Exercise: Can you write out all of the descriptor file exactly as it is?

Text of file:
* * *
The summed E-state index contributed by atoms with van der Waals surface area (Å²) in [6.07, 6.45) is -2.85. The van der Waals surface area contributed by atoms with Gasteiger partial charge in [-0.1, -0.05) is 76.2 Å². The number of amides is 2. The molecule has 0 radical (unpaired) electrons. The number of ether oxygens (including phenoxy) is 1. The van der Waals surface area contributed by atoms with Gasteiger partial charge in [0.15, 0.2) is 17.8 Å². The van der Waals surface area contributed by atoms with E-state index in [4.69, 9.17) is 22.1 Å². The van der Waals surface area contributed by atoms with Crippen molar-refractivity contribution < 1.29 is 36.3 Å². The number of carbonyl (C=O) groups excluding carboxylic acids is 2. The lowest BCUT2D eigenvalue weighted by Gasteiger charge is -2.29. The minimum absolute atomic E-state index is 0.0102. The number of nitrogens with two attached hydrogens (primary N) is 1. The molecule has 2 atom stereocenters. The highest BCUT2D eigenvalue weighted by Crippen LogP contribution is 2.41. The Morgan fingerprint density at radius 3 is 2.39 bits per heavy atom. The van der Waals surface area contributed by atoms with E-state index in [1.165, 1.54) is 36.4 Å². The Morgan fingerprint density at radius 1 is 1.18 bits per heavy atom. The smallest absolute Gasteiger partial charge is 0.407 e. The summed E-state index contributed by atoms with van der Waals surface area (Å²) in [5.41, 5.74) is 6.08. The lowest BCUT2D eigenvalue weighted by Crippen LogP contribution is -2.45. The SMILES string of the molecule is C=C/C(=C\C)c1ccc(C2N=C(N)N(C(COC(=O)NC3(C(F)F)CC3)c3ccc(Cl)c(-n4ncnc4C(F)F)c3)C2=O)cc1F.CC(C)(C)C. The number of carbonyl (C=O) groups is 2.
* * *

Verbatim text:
The summed E-state index contributed by atoms with van der Waals surface area (Å²) in [6.07, 6.45) is -2.85. The van der Waals surface area contributed by atoms with Gasteiger partial charge in [-0.1, -0.05) is 76.2 Å². The number of amides is 2. The molecule has 0 radical (unpaired) electrons. The number of ether oxygens (including phenoxy) is 1. The van der Waals surface area contributed by atoms with Gasteiger partial charge in [0.15, 0.2) is 17.8 Å². The van der Waals surface area contributed by atoms with E-state index in [4.69, 9.17) is 22.1 Å². The van der Waals surface area contributed by atoms with Crippen molar-refractivity contribution < 1.29 is 36.3 Å². The number of carbonyl (C=O) groups excluding carboxylic acids is 2. The lowest BCUT2D eigenvalue weighted by Gasteiger charge is -2.29. The minimum absolute atomic E-state index is 0.0102. The number of nitrogens with two attached hydrogens (primary N) is 1. The molecule has 2 atom stereocenters. The highest BCUT2D eigenvalue weighted by Crippen LogP contribution is 2.41. The Morgan fingerprint density at radius 3 is 2.39 bits per heavy atom. The van der Waals surface area contributed by atoms with E-state index in [1.165, 1.54) is 36.4 Å². The Morgan fingerprint density at radius 1 is 1.18 bits per heavy atom. The smallest absolute Gasteiger partial charge is 0.407 e. The summed E-state index contributed by atoms with van der Waals surface area (Å²) in [5.41, 5.74) is 6.08. The lowest BCUT2D eigenvalue weighted by Crippen LogP contribution is -2.45. The SMILES string of the molecule is C=C/C(=C\C)c1ccc(C2N=C(N)N(C(COC(=O)NC3(C(F)F)CC3)c3ccc(Cl)c(-n4ncnc4C(F)F)c3)C2=O)cc1F.CC(C)(C)C. The number of carbonyl (C=O) groups is 2.